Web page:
Shedding No Tears

Thirty-three years ago we built a little shed. It wasn’t much to look at, but it was considered temporary so it didn’t need to be pretty. Its purpose was to be a construction shed while we built the house.

Soon it became apparent that this shed was useful and too well built to tear down so it became the Pump House/Storage Shed. And then a lean-to was added to hold the new riding mower and a few garden tools.

A few years later we bought a horse for the girls so yet another lean-to was added to hold hay and, of course, provide shelter for said horse. And then a third section was constructed because we had no place to keep the firewood dry. The little shed that wasn’t much to look at got downright ugly. (For the full impact do be sure to click the pic. :))

Ugly Shed

Last year we were preparing for a wedding so the shed got a massive makeover. The first things to go were all the lean-to sections. Then we stripped it down to bare bones, added siding and put a new roof on it. And for the first time in over thirty years, the ugly little shed became downright cute.

Pretty Shed

 

Then we got chickens.

You can guess where this is going can’t you?

We were going to build a nice new coop, but some life emergencies got in the way. There was plenty of room in the shed so, you guessed it, we decided to remodel the shed again. The chickens would get the end over there by the door and the other end would remain as the pump house.

Mark emptied it and tore a couple of walls back to the studs so he could frame for windows and move the door to the back side on the other end nearer to the plumbing. In the process he found a bit of dry rot around the foundation so he also replaced several boards with treated lumber.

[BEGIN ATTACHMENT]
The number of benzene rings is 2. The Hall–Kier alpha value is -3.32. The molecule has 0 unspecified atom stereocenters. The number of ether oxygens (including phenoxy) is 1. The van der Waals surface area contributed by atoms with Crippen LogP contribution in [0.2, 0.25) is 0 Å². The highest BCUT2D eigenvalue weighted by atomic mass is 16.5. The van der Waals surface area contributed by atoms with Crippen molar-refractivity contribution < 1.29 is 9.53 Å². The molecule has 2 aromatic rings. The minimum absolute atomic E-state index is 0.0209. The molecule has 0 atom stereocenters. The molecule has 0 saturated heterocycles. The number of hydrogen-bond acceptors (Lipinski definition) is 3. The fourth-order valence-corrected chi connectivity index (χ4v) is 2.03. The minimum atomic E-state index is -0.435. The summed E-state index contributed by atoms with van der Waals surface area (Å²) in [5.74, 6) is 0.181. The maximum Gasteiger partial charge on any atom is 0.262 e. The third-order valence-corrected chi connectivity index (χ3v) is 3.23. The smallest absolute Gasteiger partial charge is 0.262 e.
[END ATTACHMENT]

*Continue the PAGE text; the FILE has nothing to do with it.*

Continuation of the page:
All was going well. And then he got to the plumbing and noticed some potential problems around the tanks due to water damage. Like all good builders, he decided to fix it while he had easy access and proceeded to drain the tanks.

Remember how I said all was going well?

Well all of the sudden it wasn’t. I heard a creak, looked up from my computer and out the window just in time to see this happen.

 

Shed No More

 

The entire building collapsed before my eyes and Mark was nowhere to be seen. I knew he was in the shed and my heart just about stopped.

I went running and remember yelling his name several times before I finally heard a grumpy-growly “WHAT?” and saw him emerge from under the roof.

Ummm, oh I don’t know, the shed collapsed and I got a little worried because ummm, oh I don’t know, I THOUGHT YOU WERE DEAD!

What indeed!

Mark was unharmed. There was no warning until that first creak, but when he heard it he knew it was going and dove thru the open back wall and hit the dirt. The building fell right over the top of him, but nothing actually hit him. Praise God!

But it did completely knock out the water system. Fortunately, we know how to deal with that and with the help of good neighbors brought in enough water to see us thru a couple of days while Mark set to repairing the water system.

We are not entirely sure what caused the collapse, but did find more rot in one corner that could not be seen because the platform the water tanks sat on hid it from view. Mark also thinks that draining the tanks may have caused a shift in weight. The building did twist just before it collapsed so I think it quite likely both factors played a role.

Three days later, it is still hard to take it in.

But we are resilient and will rebuild. Mark already has the water restored and site cleanup is going on today.

There is also a life lesson here.

It is the rot you don’t see that is the most dangerous. It’s true in buildings and it’s true in life in general. One would do well to dig deep from time to time to check for it and make the needed repairs to ensure that everything doesn’t come tumbling down around you when you least expect it.

 

Comments

  1. One just is not psychologically prepared to have buildings collapse upon one.

    It’s not in the life manual.

    I’m sure.

    Glad no one was hurt.

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